The Welsh National Opera (WNO) has revealed its plans for the company’s 75th year in 2021, with a season of new productions and a revival of an old favourite, as well as initiatives to bring opera to new audiences, develop new talent and look forward to the future of opera.
The company’s diamond anniversary celebrations begin with the 2021 spring/summer season, comprising a new version of Gounod’s Faust (1859), a revival of a 2017 production of Der Rosenkavalier (The Knight of the Rose, Strauss, 1911) and Blaze of Glory!, a brand new commission.
“WNO was born in the communities of south Wales, and today our reach extends to numerous cities across the UK, as well as overseas,” Aidan Lang, WNO general director, commented. “A 75th year is a good moment for us to reinforce our belief that WNO is here for all those communities, and to create work that is both emotionally thrilling but also meaningful and resonant, and which reflects modern life in all its glorious diversity and complexity.”
Get Into Opera is a new initiative for WNO’s 75th year to encourage more young people to try opera for the first time. It will provide anyone under 35 with access to ticket offers, upgrades, special events and exclusive digital content. WNO will also continue to offer £5 tickets for those under 16.
An important aspect of WNO’s celebrations, the company claims, is its outreach programme. In a statement, it said it is “committed to engaging with people of all ages and backgrounds through the power of opera, and our extensive touring pattern provides the ideal platform to do this”. It has set up a series of ‘hubs’ in locations to which the company tours. These will see a programme of activities based on developing talent, health and wellbeing, family and intergenerational events, and working with refugees and asylum-seekers.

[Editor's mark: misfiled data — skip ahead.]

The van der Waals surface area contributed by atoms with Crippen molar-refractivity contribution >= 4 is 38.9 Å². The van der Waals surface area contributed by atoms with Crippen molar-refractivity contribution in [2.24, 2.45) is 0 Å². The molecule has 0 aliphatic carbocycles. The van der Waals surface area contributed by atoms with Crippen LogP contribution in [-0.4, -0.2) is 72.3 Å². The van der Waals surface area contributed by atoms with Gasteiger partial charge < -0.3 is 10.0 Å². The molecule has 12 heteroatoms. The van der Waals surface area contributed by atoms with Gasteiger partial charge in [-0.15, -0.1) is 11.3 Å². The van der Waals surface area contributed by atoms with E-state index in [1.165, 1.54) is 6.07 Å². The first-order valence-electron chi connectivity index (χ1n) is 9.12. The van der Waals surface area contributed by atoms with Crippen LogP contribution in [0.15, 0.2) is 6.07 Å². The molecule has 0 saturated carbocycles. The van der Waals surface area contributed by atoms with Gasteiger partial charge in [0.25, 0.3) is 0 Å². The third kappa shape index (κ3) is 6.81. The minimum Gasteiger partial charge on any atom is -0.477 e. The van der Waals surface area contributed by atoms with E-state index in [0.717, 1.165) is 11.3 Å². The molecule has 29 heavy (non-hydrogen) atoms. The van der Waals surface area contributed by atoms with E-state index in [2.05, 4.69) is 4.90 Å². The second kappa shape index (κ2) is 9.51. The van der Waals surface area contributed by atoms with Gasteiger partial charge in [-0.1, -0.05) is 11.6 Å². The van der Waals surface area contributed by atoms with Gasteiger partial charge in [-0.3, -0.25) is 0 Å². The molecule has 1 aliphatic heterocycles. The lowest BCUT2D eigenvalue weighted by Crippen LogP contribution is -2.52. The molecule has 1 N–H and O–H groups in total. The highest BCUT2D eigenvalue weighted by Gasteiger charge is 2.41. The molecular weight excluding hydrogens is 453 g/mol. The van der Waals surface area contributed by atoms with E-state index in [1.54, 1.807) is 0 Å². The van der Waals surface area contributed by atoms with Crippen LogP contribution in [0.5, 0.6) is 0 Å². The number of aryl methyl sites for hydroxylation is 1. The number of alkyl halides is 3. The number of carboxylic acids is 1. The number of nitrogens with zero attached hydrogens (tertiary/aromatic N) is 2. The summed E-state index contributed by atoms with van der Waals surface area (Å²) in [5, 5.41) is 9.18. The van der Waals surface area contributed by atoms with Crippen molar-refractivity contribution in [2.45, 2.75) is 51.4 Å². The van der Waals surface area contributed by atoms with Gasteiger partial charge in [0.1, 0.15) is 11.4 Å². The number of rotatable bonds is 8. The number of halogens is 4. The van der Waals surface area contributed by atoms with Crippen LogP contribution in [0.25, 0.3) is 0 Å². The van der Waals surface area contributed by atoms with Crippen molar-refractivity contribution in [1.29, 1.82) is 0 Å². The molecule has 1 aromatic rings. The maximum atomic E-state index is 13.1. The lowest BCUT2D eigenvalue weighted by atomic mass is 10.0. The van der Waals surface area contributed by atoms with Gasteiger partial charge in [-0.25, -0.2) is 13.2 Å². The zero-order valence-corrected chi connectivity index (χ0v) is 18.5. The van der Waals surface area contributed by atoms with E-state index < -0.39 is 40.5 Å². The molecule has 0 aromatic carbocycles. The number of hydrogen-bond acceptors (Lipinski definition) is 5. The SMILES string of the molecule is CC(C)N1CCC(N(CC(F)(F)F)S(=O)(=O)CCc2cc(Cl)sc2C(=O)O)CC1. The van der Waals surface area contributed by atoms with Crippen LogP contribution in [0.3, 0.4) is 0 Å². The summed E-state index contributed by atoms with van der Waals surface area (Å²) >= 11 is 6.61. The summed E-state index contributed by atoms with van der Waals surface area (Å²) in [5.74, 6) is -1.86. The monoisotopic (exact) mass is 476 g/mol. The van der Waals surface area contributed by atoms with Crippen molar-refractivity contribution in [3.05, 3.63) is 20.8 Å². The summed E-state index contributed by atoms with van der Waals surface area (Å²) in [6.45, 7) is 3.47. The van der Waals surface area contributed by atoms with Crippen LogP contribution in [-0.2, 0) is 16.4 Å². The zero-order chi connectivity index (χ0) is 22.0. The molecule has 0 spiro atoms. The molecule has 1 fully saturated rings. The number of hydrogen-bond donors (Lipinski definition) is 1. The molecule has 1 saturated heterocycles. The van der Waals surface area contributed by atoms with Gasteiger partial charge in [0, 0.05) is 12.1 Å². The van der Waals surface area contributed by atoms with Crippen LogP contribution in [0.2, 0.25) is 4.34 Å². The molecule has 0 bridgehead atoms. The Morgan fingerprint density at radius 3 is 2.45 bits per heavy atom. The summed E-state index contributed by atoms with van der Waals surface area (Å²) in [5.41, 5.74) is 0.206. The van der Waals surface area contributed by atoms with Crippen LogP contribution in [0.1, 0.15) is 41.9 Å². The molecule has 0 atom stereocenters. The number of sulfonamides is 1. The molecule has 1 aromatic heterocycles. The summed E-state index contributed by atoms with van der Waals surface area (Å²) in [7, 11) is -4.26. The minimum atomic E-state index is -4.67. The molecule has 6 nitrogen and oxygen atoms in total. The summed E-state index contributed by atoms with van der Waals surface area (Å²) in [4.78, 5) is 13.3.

The company is looking to recruit a new programme manager for talent development. The appointee will focus on creating clear progression routes from grassroots level right through to nurturing young talent and professional development.
A key element of this will be WNO Team, a new training programme to provide opportunities for young people from varied backgrounds who might otherwise not get the chance to develop a career in opera. The scheme aims to recruit up to 10 young company members between the ages of 16-25 from BAME and low socio-economic backgrounds to work within the artform.
WNO will also commission a new creative project that will ask the question: ‘What might an opera look and sound like 75 years from now?’ This will highlight how technology, storytelling and opera can work together to provide an immersive experience.
The award-winning WNO Youth Opera will take to the main stage of Wales Millennium Centre, Cardiff, in September 2021 for a new production of Shostakovich’s Cheryomushki (1959). The 75th anniversary will culminate with a special concert at St David’s Hall, Cardiff, on 9 December 2021 to celebrate the last 75 years of singing at WNO, while looking forward to the future of opera.
Lang added: “Our purpose as a company is to harness the visceral nature of music with potent drama to provide a wide range of operatic experiences, be they on the big stages of our main touring venues or in the intimacy of one of our schools or community projects. In our increasingly fractured world, opera has the capacity to bring people together and unite them in their shared humanity.”
WNO General Director Aidan Lang looks forward to the opera company’s 75th year (Gareth Iwan Jones).